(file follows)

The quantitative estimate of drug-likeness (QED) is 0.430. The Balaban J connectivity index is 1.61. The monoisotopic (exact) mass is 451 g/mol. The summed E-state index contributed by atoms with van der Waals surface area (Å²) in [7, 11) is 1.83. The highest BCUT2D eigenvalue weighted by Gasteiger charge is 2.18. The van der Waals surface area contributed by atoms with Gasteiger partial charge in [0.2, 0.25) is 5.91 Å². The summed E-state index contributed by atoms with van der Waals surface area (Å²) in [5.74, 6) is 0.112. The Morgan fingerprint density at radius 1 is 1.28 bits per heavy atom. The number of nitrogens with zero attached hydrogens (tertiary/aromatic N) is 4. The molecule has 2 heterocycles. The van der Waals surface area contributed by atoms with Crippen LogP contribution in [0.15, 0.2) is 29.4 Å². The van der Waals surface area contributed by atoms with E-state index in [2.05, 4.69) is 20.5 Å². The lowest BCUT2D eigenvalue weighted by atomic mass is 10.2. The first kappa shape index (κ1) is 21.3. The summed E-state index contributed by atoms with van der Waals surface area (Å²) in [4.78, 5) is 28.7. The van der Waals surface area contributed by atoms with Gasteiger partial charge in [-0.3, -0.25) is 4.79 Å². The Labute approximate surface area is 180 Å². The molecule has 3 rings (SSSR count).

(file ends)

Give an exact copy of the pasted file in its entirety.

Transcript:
The quantitative estimate of drug-likeness (QED) is 0.430. The Balaban J connectivity index is 1.61. The monoisotopic (exact) mass is 451 g/mol. The summed E-state index contributed by atoms with van der Waals surface area (Å²) in [7, 11) is 1.83. The highest BCUT2D eigenvalue weighted by Gasteiger charge is 2.18. The van der Waals surface area contributed by atoms with Gasteiger partial charge in [0.2, 0.25) is 5.91 Å². The summed E-state index contributed by atoms with van der Waals surface area (Å²) in [5.74, 6) is 0.112. The Morgan fingerprint density at radius 1 is 1.28 bits per heavy atom. The number of nitrogens with zero attached hydrogens (tertiary/aromatic N) is 4. The molecule has 2 heterocycles. The van der Waals surface area contributed by atoms with Crippen LogP contribution in [0.15, 0.2) is 29.4 Å². The van der Waals surface area contributed by atoms with E-state index in [2.05, 4.69) is 20.5 Å². The lowest BCUT2D eigenvalue weighted by atomic mass is 10.2. The first kappa shape index (κ1) is 21.3. The summed E-state index contributed by atoms with van der Waals surface area (Å²) in [4.78, 5) is 28.7. The van der Waals surface area contributed by atoms with Gasteiger partial charge in [-0.3, -0.25) is 4.79 Å². The Labute approximate surface area is 180 Å². The molecule has 3 rings (SSSR count).